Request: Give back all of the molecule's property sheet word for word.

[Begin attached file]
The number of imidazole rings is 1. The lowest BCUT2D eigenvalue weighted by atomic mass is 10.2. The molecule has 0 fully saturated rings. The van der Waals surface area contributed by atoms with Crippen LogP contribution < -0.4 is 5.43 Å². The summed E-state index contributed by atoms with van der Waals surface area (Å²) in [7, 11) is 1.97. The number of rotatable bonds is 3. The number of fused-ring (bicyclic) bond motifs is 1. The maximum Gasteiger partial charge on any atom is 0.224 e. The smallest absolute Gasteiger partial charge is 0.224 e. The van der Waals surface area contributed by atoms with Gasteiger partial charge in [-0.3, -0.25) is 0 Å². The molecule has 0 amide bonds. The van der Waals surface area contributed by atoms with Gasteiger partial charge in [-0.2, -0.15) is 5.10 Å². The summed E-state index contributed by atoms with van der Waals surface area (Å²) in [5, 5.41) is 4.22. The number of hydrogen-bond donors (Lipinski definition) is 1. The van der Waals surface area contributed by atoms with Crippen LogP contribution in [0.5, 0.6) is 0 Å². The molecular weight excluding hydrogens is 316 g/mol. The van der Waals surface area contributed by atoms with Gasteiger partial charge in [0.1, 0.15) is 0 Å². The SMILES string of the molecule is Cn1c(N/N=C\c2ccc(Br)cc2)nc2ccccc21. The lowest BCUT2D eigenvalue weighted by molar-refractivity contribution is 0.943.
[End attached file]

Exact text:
The number of imidazole rings is 1. The lowest BCUT2D eigenvalue weighted by atomic mass is 10.2. The molecule has 0 fully saturated rings. The van der Waals surface area contributed by atoms with Crippen LogP contribution < -0.4 is 5.43 Å². The summed E-state index contributed by atoms with van der Waals surface area (Å²) in [7, 11) is 1.97. The number of rotatable bonds is 3. The number of fused-ring (bicyclic) bond motifs is 1. The maximum Gasteiger partial charge on any atom is 0.224 e. The smallest absolute Gasteiger partial charge is 0.224 e. The van der Waals surface area contributed by atoms with Gasteiger partial charge in [-0.3, -0.25) is 0 Å². The molecule has 0 amide bonds. The van der Waals surface area contributed by atoms with Gasteiger partial charge in [-0.2, -0.15) is 5.10 Å². The summed E-state index contributed by atoms with van der Waals surface area (Å²) in [5, 5.41) is 4.22. The number of hydrogen-bond donors (Lipinski definition) is 1. The van der Waals surface area contributed by atoms with Crippen LogP contribution in [0.5, 0.6) is 0 Å². The molecular weight excluding hydrogens is 316 g/mol. The van der Waals surface area contributed by atoms with Gasteiger partial charge in [0.1, 0.15) is 0 Å². The SMILES string of the molecule is Cn1c(N/N=C\c2ccc(Br)cc2)nc2ccccc21. The lowest BCUT2D eigenvalue weighted by molar-refractivity contribution is 0.943.